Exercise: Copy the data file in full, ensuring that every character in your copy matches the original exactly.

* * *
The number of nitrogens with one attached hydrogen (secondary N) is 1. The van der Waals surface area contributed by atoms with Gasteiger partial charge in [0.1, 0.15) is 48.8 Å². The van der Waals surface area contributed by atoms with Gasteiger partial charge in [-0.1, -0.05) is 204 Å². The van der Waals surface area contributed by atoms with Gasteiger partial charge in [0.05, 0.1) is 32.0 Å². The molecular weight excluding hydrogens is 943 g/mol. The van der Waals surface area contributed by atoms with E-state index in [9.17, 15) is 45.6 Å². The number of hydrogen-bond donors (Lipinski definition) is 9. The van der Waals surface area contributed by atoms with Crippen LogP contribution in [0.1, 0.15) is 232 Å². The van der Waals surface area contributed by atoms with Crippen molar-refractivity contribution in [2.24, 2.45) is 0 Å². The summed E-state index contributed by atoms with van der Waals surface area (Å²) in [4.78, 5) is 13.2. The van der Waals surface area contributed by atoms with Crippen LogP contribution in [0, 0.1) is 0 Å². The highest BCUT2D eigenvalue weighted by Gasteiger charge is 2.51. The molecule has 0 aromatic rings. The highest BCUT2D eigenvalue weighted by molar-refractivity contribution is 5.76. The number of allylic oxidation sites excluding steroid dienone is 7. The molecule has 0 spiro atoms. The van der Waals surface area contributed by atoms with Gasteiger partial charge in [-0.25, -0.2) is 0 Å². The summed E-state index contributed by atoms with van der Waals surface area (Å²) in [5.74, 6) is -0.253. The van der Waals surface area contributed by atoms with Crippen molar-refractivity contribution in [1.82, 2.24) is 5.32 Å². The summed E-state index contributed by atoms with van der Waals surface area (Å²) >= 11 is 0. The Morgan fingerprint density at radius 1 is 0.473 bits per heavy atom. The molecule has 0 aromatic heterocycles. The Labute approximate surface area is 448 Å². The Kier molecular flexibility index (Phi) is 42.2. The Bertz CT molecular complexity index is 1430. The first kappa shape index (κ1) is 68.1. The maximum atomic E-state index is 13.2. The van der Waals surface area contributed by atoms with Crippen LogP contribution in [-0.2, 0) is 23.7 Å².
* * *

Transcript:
The number of nitrogens with one attached hydrogen (secondary N) is 1. The van der Waals surface area contributed by atoms with Gasteiger partial charge in [0.1, 0.15) is 48.8 Å². The van der Waals surface area contributed by atoms with Gasteiger partial charge in [-0.1, -0.05) is 204 Å². The van der Waals surface area contributed by atoms with Gasteiger partial charge in [0.05, 0.1) is 32.0 Å². The molecular weight excluding hydrogens is 943 g/mol. The van der Waals surface area contributed by atoms with E-state index in [9.17, 15) is 45.6 Å². The number of hydrogen-bond donors (Lipinski definition) is 9. The van der Waals surface area contributed by atoms with Crippen LogP contribution in [0.1, 0.15) is 232 Å². The van der Waals surface area contributed by atoms with Crippen molar-refractivity contribution in [2.24, 2.45) is 0 Å². The summed E-state index contributed by atoms with van der Waals surface area (Å²) in [4.78, 5) is 13.2. The van der Waals surface area contributed by atoms with Crippen LogP contribution in [0, 0.1) is 0 Å². The highest BCUT2D eigenvalue weighted by Gasteiger charge is 2.51. The molecule has 0 aromatic rings. The highest BCUT2D eigenvalue weighted by molar-refractivity contribution is 5.76. The number of allylic oxidation sites excluding steroid dienone is 7. The molecule has 0 spiro atoms. The van der Waals surface area contributed by atoms with Gasteiger partial charge in [-0.25, -0.2) is 0 Å². The summed E-state index contributed by atoms with van der Waals surface area (Å²) in [5.74, 6) is -0.253. The van der Waals surface area contributed by atoms with Crippen molar-refractivity contribution in [1.82, 2.24) is 5.32 Å². The summed E-state index contributed by atoms with van der Waals surface area (Å²) >= 11 is 0. The Morgan fingerprint density at radius 1 is 0.473 bits per heavy atom. The molecule has 0 aromatic heterocycles. The Labute approximate surface area is 448 Å². The Kier molecular flexibility index (Phi) is 42.2. The Bertz CT molecular complexity index is 1430. The first kappa shape index (κ1) is 68.1. The maximum atomic E-state index is 13.2. The van der Waals surface area contributed by atoms with Crippen LogP contribution in [-0.2, 0) is 23.7 Å².